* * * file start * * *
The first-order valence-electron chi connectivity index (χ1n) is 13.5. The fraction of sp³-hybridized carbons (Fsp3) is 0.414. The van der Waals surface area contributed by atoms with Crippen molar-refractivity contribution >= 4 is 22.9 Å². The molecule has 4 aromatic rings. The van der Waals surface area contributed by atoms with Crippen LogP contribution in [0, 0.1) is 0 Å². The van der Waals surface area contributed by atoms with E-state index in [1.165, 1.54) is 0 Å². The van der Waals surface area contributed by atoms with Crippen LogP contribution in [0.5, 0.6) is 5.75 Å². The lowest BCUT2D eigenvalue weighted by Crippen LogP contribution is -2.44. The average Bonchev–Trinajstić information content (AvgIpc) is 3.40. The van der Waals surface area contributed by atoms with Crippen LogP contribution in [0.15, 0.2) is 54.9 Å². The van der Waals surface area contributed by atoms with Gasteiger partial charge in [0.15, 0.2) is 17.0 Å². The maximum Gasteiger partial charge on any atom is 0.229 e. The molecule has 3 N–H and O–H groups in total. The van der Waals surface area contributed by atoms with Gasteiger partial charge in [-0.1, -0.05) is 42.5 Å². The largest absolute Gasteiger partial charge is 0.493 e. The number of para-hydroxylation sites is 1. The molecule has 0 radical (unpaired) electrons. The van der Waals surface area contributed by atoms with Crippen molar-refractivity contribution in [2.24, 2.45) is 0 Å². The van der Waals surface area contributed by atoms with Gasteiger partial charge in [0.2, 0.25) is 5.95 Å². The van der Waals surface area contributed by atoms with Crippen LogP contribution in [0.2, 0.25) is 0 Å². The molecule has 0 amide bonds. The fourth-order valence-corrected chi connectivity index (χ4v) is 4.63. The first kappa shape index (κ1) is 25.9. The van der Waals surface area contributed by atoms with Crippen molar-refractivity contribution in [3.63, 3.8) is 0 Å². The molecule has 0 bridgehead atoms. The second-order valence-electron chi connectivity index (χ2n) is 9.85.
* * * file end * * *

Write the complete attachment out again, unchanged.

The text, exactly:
The first-order valence-electron chi connectivity index (χ1n) is 13.5. The fraction of sp³-hybridized carbons (Fsp3) is 0.414. The van der Waals surface area contributed by atoms with Crippen molar-refractivity contribution >= 4 is 22.9 Å². The molecule has 4 aromatic rings. The van der Waals surface area contributed by atoms with Crippen LogP contribution in [0, 0.1) is 0 Å². The van der Waals surface area contributed by atoms with E-state index in [1.165, 1.54) is 0 Å². The van der Waals surface area contributed by atoms with Crippen LogP contribution in [0.5, 0.6) is 5.75 Å². The lowest BCUT2D eigenvalue weighted by Crippen LogP contribution is -2.44. The average Bonchev–Trinajstić information content (AvgIpc) is 3.40. The van der Waals surface area contributed by atoms with Crippen LogP contribution in [0.15, 0.2) is 54.9 Å². The van der Waals surface area contributed by atoms with Gasteiger partial charge in [0.15, 0.2) is 17.0 Å². The maximum Gasteiger partial charge on any atom is 0.229 e. The molecule has 3 N–H and O–H groups in total. The van der Waals surface area contributed by atoms with Gasteiger partial charge in [-0.1, -0.05) is 42.5 Å². The largest absolute Gasteiger partial charge is 0.493 e. The number of para-hydroxylation sites is 1. The molecule has 0 radical (unpaired) electrons. The van der Waals surface area contributed by atoms with Crippen molar-refractivity contribution in [2.24, 2.45) is 0 Å². The van der Waals surface area contributed by atoms with Gasteiger partial charge in [0.2, 0.25) is 5.95 Å². The van der Waals surface area contributed by atoms with Crippen LogP contribution in [0.2, 0.25) is 0 Å². The molecule has 0 amide bonds. The fourth-order valence-corrected chi connectivity index (χ4v) is 4.63. The first kappa shape index (κ1) is 25.9. The van der Waals surface area contributed by atoms with Crippen molar-refractivity contribution in [3.63, 3.8) is 0 Å². The molecule has 0 bridgehead atoms. The second-order valence-electron chi connectivity index (χ2n) is 9.85.